• The point about motion effects on denoising is true, any loss of redundancy in the input data by motion and slice dropouts would result in less denoised data. However, first correcting motion introduces noise correlations that will also reduce the capacity to denoise, as explained in the quote.


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Thanks for your response, Daan.
In our dataset, each subject has dMRI data comprised of two shells acquired in opposite PE in the same session.
Should I do denoising and Gibbs ringing correction for each PE separately or I can concatenate them and then do denoising and Gibbs ringing correction?

This is a tricky issue, and discussed in this thread – personally I’d concatenate and see what happens, but inspect the results very closely, particularly the residuals of dwidenoise.

Hi all,

I have run denoising and gibbs ringing removal before eddy, but I think this has caused problems for some of my subjects.

Eddy completed running with no errors, and produced output that looked OK to me on first visual inspection. I noticed problems when I used the eddyqc tools. I ran eddy with the options --cnr_maps and --residuals to generate extra qc metrics. For some subjects, the CNR values were NaN or extremely high, and the residuals for the diffusion-weighted volumes were 0. This is not the case when I run eddy on the raw DWIs. I posted to the FSL mailing list about this and they thought denoising was causing eddy to fail for these subjects- basically that denoising made it as if there was no uncertainty in the data and no need for correction.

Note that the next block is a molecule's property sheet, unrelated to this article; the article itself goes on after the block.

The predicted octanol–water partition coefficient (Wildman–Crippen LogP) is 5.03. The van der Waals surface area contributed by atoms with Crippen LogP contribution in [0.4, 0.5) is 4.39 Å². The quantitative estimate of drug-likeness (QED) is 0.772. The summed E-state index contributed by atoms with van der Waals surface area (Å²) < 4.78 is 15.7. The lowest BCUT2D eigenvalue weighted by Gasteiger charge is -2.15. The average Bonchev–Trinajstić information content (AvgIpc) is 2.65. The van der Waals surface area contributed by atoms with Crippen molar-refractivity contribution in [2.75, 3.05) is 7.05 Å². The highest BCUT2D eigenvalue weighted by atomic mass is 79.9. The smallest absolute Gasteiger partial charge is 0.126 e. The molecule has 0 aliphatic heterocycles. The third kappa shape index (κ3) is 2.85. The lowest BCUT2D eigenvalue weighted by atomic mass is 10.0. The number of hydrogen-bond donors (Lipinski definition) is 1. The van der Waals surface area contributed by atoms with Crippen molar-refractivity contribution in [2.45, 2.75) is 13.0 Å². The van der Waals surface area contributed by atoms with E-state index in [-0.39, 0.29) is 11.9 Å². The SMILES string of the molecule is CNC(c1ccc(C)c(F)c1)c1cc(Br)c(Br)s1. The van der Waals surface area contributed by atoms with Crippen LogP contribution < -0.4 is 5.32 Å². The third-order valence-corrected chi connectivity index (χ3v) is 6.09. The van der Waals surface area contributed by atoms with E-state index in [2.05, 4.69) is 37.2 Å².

It would be great to get people’s thoughts. It seems like I’ll have to run eddy on my raw data. Should I run denoising after eddy, or not at all? What effect might not running denoising have on a fixel-based analysis? I’m also not sure if I should run gibbs ringing removal on my data. I thought it might help if someone looks at the data for one of my problematic subjects- is that possible?



Hi @Claire,

Just to clarify, since you mention both denoising as well as gibbs ringing removal: what happens if you don’t run either the denoising, or the gibbs ringing removal? I.e., can you easily figure out which one of these steps causes the subsequent problems you’re describing? I’m asking because…

…this sounds to me as if you experience the issues when both denoising and gibbs ringing removal had been run, but not if both had not been run. So it might be useful to know what happens in the scenario just one of both (either denoising, or gibbs ringing removal) is run.

Apart from the issues, which would preferably be figured out properly and solved of course, about this though:

In my personal experience, denoising has never been crucial to the result of fixel based analyses that I have run or observed. There might be very particular scenarios where it may have a more substantial effect on the outcome of the FBA as a whole, but that would then probably be a scenario where you’re very close to e.g. your p-value threshold or similar…

Personally, I do value gibbs ringing removal a bit more (“relatively speaking”), since there’s scenarios where that can cause outright biases, even false positives, or other issues with interpretation.

All that said, I should again emphasise that it’d of course be better to figure out the true cause of the issue, so you can simply run both denoising and gibbs ringing removal without worries.